The Kentucky Division of Water (DOW) recently completed a public drinking water study to determine potential cancer risks for residents.
According to R. Bruce Scott, commissioner of the Kentucky Department for Environmental Protection, other recent studies have suggested that exposure to high levels of heavy metals like arsenic and chromium may be to blame for Appalachia's high cancer mortality rates.
"Because of these expressed concerns," Scott said, "the agency conducted an extensive analysis of the quality of drinking water in all of Kentucky's public water systems across the Commonwealth."
During the study, researchers examined 12 years of data, from 2000 through 2012, for all of the 519 public water systems throughout Kentucky.
Low heavy metal concentrations in water supplies
"The analysis revealed that heavy metals are not occurring in public drinking water systems at levels that cause health concerns and affirmed that Kentucky's public water supply systems are producing consistently high-quality drinking water," Scott said.
The federal Safe Drinking Water Act requires Kentucky's public water systems to regularly test their drinking water for inorganic chemicals, which include arsenic and chromium, as well as a number of other metals and metalloids.
Arsenic and chromium are elements that commonly occur in soils and rocks, as well as in surface water and ground water.
However, the U.S. Environmental Protection Agency (EPA) has classified both of the substances as known human carcinogens, and has established maximum contaminant levels (MCLs) for them that public drinking water may not exceed.
Results from the DOW study indicated not only that all of the analyzed samples had arsenic and chromium levels below the established MCLs, but also that neither element was detected in any of the samples.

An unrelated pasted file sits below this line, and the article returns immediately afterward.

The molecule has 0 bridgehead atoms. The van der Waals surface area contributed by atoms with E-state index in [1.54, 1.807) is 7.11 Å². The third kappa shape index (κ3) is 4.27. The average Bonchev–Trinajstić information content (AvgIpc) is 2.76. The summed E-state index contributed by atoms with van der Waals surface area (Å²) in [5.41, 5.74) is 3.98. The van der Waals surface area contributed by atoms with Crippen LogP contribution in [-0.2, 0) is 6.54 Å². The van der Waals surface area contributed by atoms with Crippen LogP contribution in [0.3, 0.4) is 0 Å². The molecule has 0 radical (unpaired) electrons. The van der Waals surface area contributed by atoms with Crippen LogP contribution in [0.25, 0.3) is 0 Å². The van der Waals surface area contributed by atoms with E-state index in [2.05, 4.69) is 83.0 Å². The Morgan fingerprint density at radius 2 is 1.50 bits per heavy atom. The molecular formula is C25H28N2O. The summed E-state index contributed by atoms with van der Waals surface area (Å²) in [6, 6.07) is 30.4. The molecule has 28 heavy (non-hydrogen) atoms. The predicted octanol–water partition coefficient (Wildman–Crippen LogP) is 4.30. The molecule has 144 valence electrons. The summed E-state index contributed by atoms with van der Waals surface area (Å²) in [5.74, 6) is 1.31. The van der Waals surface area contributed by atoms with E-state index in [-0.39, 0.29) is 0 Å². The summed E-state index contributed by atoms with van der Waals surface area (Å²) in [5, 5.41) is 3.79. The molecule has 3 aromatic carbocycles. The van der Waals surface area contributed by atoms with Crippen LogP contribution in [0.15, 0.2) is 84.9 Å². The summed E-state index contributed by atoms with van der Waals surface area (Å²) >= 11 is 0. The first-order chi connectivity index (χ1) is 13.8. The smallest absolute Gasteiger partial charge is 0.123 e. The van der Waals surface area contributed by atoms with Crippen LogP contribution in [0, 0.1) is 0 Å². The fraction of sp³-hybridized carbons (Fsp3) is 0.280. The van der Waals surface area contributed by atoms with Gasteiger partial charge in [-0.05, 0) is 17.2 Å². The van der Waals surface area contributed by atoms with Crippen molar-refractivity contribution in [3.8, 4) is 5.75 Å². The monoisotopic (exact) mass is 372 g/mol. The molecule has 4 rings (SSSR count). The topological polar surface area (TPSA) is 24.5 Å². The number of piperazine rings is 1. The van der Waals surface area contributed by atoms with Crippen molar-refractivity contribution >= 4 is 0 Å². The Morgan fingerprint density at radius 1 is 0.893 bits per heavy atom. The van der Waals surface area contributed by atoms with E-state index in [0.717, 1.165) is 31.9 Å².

Based on these findings, DOW has determined that there is no correlation between the presence of arsenic and chromium in public drinking water systems and the incidence of cancer in Kentucky.
No evident correlation between cancer and coal production
The study also analyzed the possibility of any relationship between the incidence of cancer and the amount of coal production by using the most recently available cancer information from the National Cancer Institute and comparing it to coal production in Kentucky from 2000 to 2009.
The six highest and six lowest coal producing counties in the Appalachian basin and Illinois basin coal fields in Kentucky were used during the study.
Although coal production varied from year to year over this period, those counties listed as "high" or "low" remained generally the same.
The top six coal producing counties averaged 18,618,225 tons of coal produced per year, and 977 tons of coal was produced for the lowest six coal-producing counties.
According to Dr. Albert Westerman, one of the DOW scientists who conducted the study, the results revealed that coal production does not appear to be a predictive tool for evaluating the incidence of cancer in a county.
"The cancer incidence was not significantly higher in the high coal-producing counties as compared to those that produced relatively little coal," Westerman said.
DOW strives to provide safe drinking water
Lastly, the study demonstrated that public drinking water quality in all regions of the commonwealth was very good and DOW did not identify any regional trends or disparities in drinking water quality.
In addition to the carcinogenic metals, the results for other metals public water systems are required to monitor were analyzed and their concentrations were also found to be at safe levels below the established MCLs for all of the 519 public water suppliers in Kentucky.
Dow Director Sandy Gruzesky said, "The study is part of the ongoing commitment of the division to ensure the public has access to safe drinking water."
Gruzesky said that an estimated 95 percent of Kentucky's population has access to "high-quality" drinking water.
"DOW continues to work with public water systems to facilitate access to potable water to all areas of the Commonwealth to ensure public facilities meet state and federal drinking water standards," Gruzesky said.
While the quality of public drinking water leaving the public water supply systems is of high quality, drinking water quality issues, such as taste, odor, and discoloration problems, can and do occur for an individual user. These issues may result from variations in the source water, issues in the water supplier's distribution system, or home plumbing.
DOW encourages any citizen or business with concerns about the quality of drinking water to contact local water providers.
It is also recommended that citizens read their public water supplier's annual Consumer Confidence Report, which summarizes the public water system's water quality and identifies any compliance issues.
Another DOW report on private drinking water quality will be released in the near future.